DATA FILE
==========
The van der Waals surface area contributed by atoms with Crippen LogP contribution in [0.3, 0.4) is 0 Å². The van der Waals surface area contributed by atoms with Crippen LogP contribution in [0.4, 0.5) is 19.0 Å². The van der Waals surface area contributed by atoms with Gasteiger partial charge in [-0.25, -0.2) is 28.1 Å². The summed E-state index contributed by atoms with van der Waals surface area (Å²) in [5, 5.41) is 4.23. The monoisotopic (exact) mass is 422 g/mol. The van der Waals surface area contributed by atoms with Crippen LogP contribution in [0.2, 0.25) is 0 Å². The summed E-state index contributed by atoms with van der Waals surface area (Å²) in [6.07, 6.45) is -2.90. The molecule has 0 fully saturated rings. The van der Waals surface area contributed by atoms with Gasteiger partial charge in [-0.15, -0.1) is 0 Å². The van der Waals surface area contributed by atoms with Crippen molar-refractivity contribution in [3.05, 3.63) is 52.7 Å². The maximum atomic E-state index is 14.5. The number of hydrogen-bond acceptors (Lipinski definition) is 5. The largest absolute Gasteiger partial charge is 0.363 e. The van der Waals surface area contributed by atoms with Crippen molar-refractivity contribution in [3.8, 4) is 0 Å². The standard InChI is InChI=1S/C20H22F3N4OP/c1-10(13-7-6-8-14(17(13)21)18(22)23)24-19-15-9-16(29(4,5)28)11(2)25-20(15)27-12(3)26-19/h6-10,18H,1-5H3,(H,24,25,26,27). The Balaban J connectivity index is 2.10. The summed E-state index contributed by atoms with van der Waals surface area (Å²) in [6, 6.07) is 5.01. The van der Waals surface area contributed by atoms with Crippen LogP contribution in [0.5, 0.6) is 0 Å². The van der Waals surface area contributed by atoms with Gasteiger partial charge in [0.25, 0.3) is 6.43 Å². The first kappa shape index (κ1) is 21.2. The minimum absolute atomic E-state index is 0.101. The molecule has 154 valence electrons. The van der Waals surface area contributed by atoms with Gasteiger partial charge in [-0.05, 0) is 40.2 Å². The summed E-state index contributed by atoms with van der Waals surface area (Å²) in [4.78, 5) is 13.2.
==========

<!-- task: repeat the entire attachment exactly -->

The van der Waals surface area contributed by atoms with Crippen LogP contribution in [0.3, 0.4) is 0 Å². The van der Waals surface area contributed by atoms with Crippen LogP contribution in [0.4, 0.5) is 19.0 Å². The van der Waals surface area contributed by atoms with Gasteiger partial charge in [-0.25, -0.2) is 28.1 Å². The summed E-state index contributed by atoms with van der Waals surface area (Å²) in [5, 5.41) is 4.23. The monoisotopic (exact) mass is 422 g/mol. The van der Waals surface area contributed by atoms with Crippen LogP contribution in [0.2, 0.25) is 0 Å². The summed E-state index contributed by atoms with van der Waals surface area (Å²) in [6.07, 6.45) is -2.90. The molecule has 0 fully saturated rings. The van der Waals surface area contributed by atoms with Gasteiger partial charge in [-0.15, -0.1) is 0 Å². The van der Waals surface area contributed by atoms with Crippen molar-refractivity contribution in [3.05, 3.63) is 52.7 Å². The maximum atomic E-state index is 14.5. The number of hydrogen-bond acceptors (Lipinski definition) is 5. The largest absolute Gasteiger partial charge is 0.363 e. The van der Waals surface area contributed by atoms with Crippen molar-refractivity contribution in [3.8, 4) is 0 Å². The standard InChI is InChI=1S/C20H22F3N4OP/c1-10(13-7-6-8-14(17(13)21)18(22)23)24-19-15-9-16(29(4,5)28)11(2)25-20(15)27-12(3)26-19/h6-10,18H,1-5H3,(H,24,25,26,27). The Balaban J connectivity index is 2.10. The summed E-state index contributed by atoms with van der Waals surface area (Å²) in [6, 6.07) is 5.01. The van der Waals surface area contributed by atoms with Crippen LogP contribution in [0.5, 0.6) is 0 Å². The van der Waals surface area contributed by atoms with Gasteiger partial charge in [0.25, 0.3) is 6.43 Å². The first kappa shape index (κ1) is 21.2. The minimum absolute atomic E-state index is 0.101. The molecule has 154 valence electrons. The van der Waals surface area contributed by atoms with Gasteiger partial charge in [-0.05, 0) is 40.2 Å². The summed E-state index contributed by atoms with van der Waals surface area (Å²) in [4.78, 5) is 13.2.